As anybody who has been in the professional world can attest, companies make some awfully weird hiring decisions at times. Why this person, not that person? What explains hiring one candidate over many qualified others — or in some cases, giving the nod to a candidate with far less experience than a competitor?
In many cases, it comes down to two magic words: which candidate “gets it”. In other words, out of all the individuals a hiring manager meets with, they will usually single out and give preferential treatment to the person they feel has the best grasp of the company’s problems and exudes the most hope/confidence they’d be able to solve them. While some many think this dynamic happens at random, and is beyond a candidate’s immediate control, I’d beg to disagree. I believe that a savvy interviewee, aware of this core issue, can apply a number of intentional techniques to demonstrate to the employer they have the best grasp, out of anybody, of what needs to be accomplished. Here are seven key strategies you might consider, if you’re looking to improve in this area:
1) Recognize it’s not all about you; it’s about the work that needs to be done
Right off the bat, I think a trap many job hunters fall into is to assume that an interview is primarily a chance to talk about themselves, their skills, and their past accomplishments. After all, those are the questions managers always seem to ask, right? In truth, however, most interview processes (and the resume-focused questions they center around) are just a clumsy way for companies to ascertain who would likely be the best future solution to their problems. So do your best to help the employer get to the real issues at hand by answering questions about yourself, when prompted, while seeking to steer the conversation back (gracefully) to the employer’s specific needs, issues, and challenges. Don’t get stuck in the past, even if they keep trying to keep you there!
2) Do your homework; research the industry and study ads for “pain point” clues
The majority of day-to-day business problems managers face, quite honestly, are predictable ones. Sure, some uber-tech startup may need to track down an engineer who can solve an impossible technical problem every once in a while — or a company might occasionally need somebody to translate in Greek — but in reality, it’s not hard to make educated guesses around the “pain” most leaders are facing. They need to find ways to do things more cost-efficiently. Or faster. Or to greater scale. Or with higher quality. And if you conduct a modicum of research into any given industry, you can usually get a good grasp of the key trends and competitive challenges facing any organizations in that space. Use that knowledge to your advantage. Appear smarter and more well-informed than your competitors. And on top of this, study the job advertisement carefully and note any unusual, unorthodox, and repeated language that’s included in it, which can often signal a hidden challenge or”cry for help” in terms of what’s really going on at the company, beneath the surface.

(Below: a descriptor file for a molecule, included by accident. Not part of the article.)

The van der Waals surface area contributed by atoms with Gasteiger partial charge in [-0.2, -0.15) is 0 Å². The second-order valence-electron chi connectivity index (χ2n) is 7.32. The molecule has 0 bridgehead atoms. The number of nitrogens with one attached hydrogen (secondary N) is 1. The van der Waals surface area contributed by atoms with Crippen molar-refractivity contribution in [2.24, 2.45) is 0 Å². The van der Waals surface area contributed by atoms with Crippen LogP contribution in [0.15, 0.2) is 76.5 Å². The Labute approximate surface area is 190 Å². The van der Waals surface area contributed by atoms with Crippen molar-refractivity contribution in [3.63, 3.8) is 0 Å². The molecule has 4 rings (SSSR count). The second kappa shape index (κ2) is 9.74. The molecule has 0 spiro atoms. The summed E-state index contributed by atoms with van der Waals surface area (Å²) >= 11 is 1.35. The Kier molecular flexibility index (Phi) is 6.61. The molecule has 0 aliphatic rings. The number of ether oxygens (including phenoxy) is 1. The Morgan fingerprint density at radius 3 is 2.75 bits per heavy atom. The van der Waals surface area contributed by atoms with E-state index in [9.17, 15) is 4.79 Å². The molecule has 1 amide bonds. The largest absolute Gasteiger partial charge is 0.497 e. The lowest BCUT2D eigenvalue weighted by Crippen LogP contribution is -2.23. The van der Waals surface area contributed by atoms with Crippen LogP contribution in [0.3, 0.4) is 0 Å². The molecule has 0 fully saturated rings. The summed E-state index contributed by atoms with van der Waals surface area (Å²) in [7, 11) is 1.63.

3) Show intellectual curiosity; ask questions and dig deep
Another common reason interviewers give for picking certain candidates over others is the amount of “curiosity” a given individual displays about the job in question. Simply put, many job seekers are too passive in the interviewing process. Scared to death of failure, or perhaps trapped in the more deferential interview etiquette of decades past, I’ve seen a lot of talented people fail to step up to the plate, engage the hiring manager, and show initiative during hiring conversations. These days, you don’t want to hold your questions until the very end. You want to lean forward and ask questions throughout the process, showing a sincere interest in the role at hand and a desire to really understand what the employer needs done. Don’t hijack the conversation completely, but don’t be shy, either, about engaging in some robust discussion and pushing back with some polite–but pointed–questions as the interview unfolds.
4) Engage in active listening